The National Museum of the American Indian, at Bowling Green in the Alexander Hamilton Custom House, is undergoing a transformation. For many years, exhibitions centered on the vast amount of Native American artifacts that were collected more than a century ago by George Gustav Heye who, like many others, saw a complex civilization disappearing as America’s ‘Manifest Destiny’ bulldozed its way across the country.
Mr. Heye was born in 1874, and while supervising railroad construction in Arizona in 1897, he acquired a Navajo deerskin shirt, his first artifact. Over the next few decades he accumulated about a million artifacts, and in 1922 opened a museum displaying his vast collection of American Indian along with a collection of Alaskan Native artifacts he had purchased years earlier. In 1994, the Smithsonian Institution opened the Heye Center of the National Museum of the American Indian. Mr. Heye died in 1957.
The museum, in addition to continuing to display Native American artifacts, has been presenting contemporary works of Native Americans working in traditional and new media and in some cases, combining the two.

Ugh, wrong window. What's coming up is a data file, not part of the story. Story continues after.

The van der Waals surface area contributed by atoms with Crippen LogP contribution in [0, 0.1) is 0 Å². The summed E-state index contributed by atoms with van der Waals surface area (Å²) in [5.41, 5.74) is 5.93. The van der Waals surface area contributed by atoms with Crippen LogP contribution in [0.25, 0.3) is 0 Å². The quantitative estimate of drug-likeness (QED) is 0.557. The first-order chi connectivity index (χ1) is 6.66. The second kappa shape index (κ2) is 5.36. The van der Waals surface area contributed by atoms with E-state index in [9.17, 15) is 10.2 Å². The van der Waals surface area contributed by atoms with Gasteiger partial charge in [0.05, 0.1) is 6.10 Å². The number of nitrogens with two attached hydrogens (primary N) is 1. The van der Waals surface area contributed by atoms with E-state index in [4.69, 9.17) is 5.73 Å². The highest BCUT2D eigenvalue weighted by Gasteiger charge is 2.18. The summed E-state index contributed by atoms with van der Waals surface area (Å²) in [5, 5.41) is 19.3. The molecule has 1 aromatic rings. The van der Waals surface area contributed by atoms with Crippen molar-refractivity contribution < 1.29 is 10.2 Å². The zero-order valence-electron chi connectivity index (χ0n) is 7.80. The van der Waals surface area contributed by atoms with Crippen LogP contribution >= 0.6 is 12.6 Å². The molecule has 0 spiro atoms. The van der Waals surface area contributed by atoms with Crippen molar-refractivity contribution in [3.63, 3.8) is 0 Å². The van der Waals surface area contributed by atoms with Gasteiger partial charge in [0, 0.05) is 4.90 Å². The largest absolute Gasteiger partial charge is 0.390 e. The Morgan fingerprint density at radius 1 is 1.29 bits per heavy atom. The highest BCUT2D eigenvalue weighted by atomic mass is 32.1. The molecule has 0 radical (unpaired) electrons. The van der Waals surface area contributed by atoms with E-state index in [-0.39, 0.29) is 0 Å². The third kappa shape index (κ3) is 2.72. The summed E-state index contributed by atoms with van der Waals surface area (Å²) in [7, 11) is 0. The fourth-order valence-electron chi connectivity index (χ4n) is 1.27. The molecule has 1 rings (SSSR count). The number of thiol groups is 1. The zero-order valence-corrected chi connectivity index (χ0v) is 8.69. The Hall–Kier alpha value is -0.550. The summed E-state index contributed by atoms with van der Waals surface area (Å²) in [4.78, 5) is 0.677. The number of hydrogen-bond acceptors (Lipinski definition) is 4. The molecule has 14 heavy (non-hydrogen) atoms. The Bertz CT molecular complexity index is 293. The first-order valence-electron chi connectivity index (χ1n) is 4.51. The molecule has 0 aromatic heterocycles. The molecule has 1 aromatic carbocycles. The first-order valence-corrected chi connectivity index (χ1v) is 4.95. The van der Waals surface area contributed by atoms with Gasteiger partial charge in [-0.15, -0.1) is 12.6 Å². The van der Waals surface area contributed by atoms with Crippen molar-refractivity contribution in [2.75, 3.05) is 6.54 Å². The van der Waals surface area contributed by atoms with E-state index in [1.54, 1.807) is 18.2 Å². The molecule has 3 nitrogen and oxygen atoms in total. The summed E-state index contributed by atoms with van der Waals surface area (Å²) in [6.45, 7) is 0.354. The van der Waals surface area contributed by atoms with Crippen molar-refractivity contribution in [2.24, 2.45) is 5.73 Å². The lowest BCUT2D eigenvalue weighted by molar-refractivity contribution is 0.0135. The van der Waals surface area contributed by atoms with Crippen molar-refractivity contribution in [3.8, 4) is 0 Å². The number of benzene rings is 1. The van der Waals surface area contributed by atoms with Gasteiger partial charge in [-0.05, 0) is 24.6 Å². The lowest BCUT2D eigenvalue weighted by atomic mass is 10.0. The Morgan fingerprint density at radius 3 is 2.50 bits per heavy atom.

The current Show, “Transformer: Native Art in Light and Sound” features just that: 10 artists employing a variety of electrified media, including light, digital projection, and innovative sound technology to provide thought-provoking, unforgettable experiences for the digital age. This show runs through the end of the 2018.
Earlier this month, a new installation associated with the Transformer exhibit was created by a trans-disciplinary art collective, ITWЙ Collective, titled “Manifestipi.” It is a series of tipis, the most familiar icon of the Plains Indians. Not traditional tipis made from animal hides, but eight-foot-high Plexiglas tipis, five in all, illuminated in neon hues of pink, blue, green and yellow that change throughout the day.
Arranged in a darkened room on the lower level of the museum, the tipis are placed as if in an encampment many years ago and with a background of ghostly soundscapes and quick-paced video projections of Native imagery.
Sйbastien Aubin (Cree/Mйtis), Kevin Lee Burton (Swampy Cree) and Caroline Monnet (Anishnabe/French) are the artists.
“This multisensory installation is a dynamic and immersive experience for the visitor, which the artists created to bring people together,” said Kathleen Ash-Milby (Dinй), museum associate curator. “It’s exciting to have this unconventional and thought-provoking work in New York City.”
“Manifestipi” opened Feb. 3, in the museum’s first-floor Diker Pavilion for Native Arts and Cultures and closes Sunday, March 25. Admission is free.
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